Lean organizations in the advanced era of globalization - three types of lean production and their consequences for labor and inequality

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Type de publication:

Conference Paper


Gerpisa colloquium, self, Puebla (2016)


lean production, Nikeification, North America, Toyotism, Waltonism



Thomas Janoski, University of Kentucky, and
Darina Lepadatu, Kennesaw University

Paper prepared for the GERPISA Conference in Puebla, Mexico. June 1-3, 2016


Lean production has developed with four major parts: (a) taking a long-term perspective toward market share and hiring employees for the long term, (b) establishing a supply-chain network based on just-in-time-inventory, (c) developing an intensive problem solving culture that often stretches the workforce quite thin for the amount of work that needs to be done, and (d) using teams to their utmost while trusting all employees to make important contributions. There are three distinctive applications of lean production: (1) lean production-1 or Toyotism uses all four elements (the hard supply chain management and constant improvement, and the soft teamwork and trusting long-term employees); (2) lean production-2 or Nikeification uses items two and three but casts off items one and four by off-shoring or outsourcing its production to companies in less developed countries (LDCs) that do not use teams or long-term employment; and (3) lean production-3 or Waltonism involves merchandisers who exert a great deal of pressure on suppliers to produce the lowest cost item possible, and relying on off-shore production that is largely Fordist. These models of lean production are illustrated with Toyota for lean production-1, Nike and Apple for lean production-2; and Walmart for lean production-3. The negative implications for lean production-2 and lean production-3 on the economies of advanced industrialized countries (AICs) are increasing unemployment in manufacturing with growing numbers of lower paid jobs in the service sector. This is also accompanied by a negative balance of trade. The negative implications for (Less developed countries) LDCs for lean production-1 and -2 involve the more intensive and exploitative application of Tayloristic/Fordistic work methods to manufacturing plants in China and Mexico. While lean production-1 results in more favorable and team-oriented work practices, it does have the major disadvantage of using temporary workers (sometimes as much as 30% of the labor force) who can be easily discarded (hence violating point one of lean production). In Mexico, we would expect to see the first model in the new Toyota and existing Honda plants (i.e., better working conditions and less inequality), and the second model in Ford, Chrysler, GM and Nissan plants (i.e., worse working conditions and more inequality). VW is a more complex model closer to but not the same as Toyotism.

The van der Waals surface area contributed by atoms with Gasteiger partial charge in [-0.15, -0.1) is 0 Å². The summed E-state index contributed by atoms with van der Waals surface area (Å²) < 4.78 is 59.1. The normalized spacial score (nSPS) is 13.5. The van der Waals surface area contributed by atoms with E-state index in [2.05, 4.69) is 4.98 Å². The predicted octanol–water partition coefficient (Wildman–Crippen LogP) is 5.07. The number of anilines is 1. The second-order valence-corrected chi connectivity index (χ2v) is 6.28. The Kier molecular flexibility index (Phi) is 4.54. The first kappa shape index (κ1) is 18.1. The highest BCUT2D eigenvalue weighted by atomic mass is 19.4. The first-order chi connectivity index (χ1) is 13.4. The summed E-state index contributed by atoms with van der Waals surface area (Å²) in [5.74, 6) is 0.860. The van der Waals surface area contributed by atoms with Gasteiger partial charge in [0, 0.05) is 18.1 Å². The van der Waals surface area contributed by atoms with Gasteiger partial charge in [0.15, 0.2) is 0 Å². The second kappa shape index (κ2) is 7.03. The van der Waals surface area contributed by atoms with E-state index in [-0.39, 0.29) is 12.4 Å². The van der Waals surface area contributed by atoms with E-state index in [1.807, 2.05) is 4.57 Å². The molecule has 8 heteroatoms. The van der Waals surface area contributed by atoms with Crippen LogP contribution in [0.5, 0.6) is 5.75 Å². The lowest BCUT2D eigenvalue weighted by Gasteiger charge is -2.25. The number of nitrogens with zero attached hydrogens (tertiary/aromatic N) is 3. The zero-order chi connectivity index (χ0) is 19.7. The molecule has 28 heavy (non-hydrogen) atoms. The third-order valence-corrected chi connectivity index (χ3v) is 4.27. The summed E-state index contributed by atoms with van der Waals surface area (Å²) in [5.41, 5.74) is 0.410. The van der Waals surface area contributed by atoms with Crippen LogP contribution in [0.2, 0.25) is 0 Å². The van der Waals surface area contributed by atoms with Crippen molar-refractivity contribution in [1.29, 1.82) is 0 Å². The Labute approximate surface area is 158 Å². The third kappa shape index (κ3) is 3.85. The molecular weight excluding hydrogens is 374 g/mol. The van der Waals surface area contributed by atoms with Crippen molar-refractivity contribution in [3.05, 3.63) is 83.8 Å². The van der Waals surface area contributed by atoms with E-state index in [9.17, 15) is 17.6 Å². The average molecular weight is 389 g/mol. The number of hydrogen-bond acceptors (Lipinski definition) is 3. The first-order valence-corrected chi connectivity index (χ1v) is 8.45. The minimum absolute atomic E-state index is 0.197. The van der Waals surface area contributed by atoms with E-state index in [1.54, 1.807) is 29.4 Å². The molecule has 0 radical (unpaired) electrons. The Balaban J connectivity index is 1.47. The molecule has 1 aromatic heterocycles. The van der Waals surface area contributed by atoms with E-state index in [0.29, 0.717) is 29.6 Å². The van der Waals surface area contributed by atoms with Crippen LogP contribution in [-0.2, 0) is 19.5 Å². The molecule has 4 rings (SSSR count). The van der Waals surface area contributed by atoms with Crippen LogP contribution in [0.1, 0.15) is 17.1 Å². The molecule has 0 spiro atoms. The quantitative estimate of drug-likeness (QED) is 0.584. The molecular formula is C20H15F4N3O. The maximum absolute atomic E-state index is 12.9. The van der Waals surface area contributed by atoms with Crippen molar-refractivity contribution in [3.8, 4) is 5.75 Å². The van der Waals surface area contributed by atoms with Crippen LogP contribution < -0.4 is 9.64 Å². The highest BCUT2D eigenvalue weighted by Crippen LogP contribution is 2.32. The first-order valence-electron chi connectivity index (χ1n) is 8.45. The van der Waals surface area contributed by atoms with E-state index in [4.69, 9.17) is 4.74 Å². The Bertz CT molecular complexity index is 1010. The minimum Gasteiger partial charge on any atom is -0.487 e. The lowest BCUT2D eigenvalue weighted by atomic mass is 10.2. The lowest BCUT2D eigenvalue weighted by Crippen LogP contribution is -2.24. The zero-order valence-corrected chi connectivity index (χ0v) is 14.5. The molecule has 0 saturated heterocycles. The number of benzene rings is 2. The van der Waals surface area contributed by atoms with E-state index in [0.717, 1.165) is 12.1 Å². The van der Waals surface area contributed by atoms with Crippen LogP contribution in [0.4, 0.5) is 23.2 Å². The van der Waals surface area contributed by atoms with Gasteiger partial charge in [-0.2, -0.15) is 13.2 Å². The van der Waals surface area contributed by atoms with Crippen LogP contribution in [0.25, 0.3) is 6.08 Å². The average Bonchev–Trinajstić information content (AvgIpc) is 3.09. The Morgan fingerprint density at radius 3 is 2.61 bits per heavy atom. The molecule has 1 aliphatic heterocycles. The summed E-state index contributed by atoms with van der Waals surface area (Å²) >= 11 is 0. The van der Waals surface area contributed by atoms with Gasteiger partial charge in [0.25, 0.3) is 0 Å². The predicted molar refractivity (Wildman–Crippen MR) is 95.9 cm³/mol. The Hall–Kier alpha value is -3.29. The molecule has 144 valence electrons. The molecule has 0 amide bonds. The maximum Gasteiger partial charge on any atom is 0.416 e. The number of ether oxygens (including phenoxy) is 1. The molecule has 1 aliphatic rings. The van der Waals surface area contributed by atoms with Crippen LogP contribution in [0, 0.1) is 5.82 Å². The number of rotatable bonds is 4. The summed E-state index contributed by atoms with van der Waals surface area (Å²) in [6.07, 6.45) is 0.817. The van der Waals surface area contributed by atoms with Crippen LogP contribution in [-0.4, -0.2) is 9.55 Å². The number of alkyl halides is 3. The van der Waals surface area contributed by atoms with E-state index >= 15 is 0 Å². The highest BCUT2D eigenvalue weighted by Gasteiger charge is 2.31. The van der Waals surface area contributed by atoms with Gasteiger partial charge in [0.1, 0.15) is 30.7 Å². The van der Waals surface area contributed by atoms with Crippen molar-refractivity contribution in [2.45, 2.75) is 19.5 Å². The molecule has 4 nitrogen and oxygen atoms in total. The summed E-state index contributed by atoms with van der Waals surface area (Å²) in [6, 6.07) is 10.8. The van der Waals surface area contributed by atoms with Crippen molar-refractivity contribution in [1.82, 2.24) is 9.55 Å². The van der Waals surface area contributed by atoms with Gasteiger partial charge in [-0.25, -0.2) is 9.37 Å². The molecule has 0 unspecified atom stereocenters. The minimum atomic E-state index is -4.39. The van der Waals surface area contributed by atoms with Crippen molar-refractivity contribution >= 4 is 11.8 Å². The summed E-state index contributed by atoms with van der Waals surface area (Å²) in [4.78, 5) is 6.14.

Please address correspondence to the first author at 1525 Patterson Office Tower, University of Kentucky, Lexington, KY. 40506-0027. Email: tjanos@email.uky.edu.

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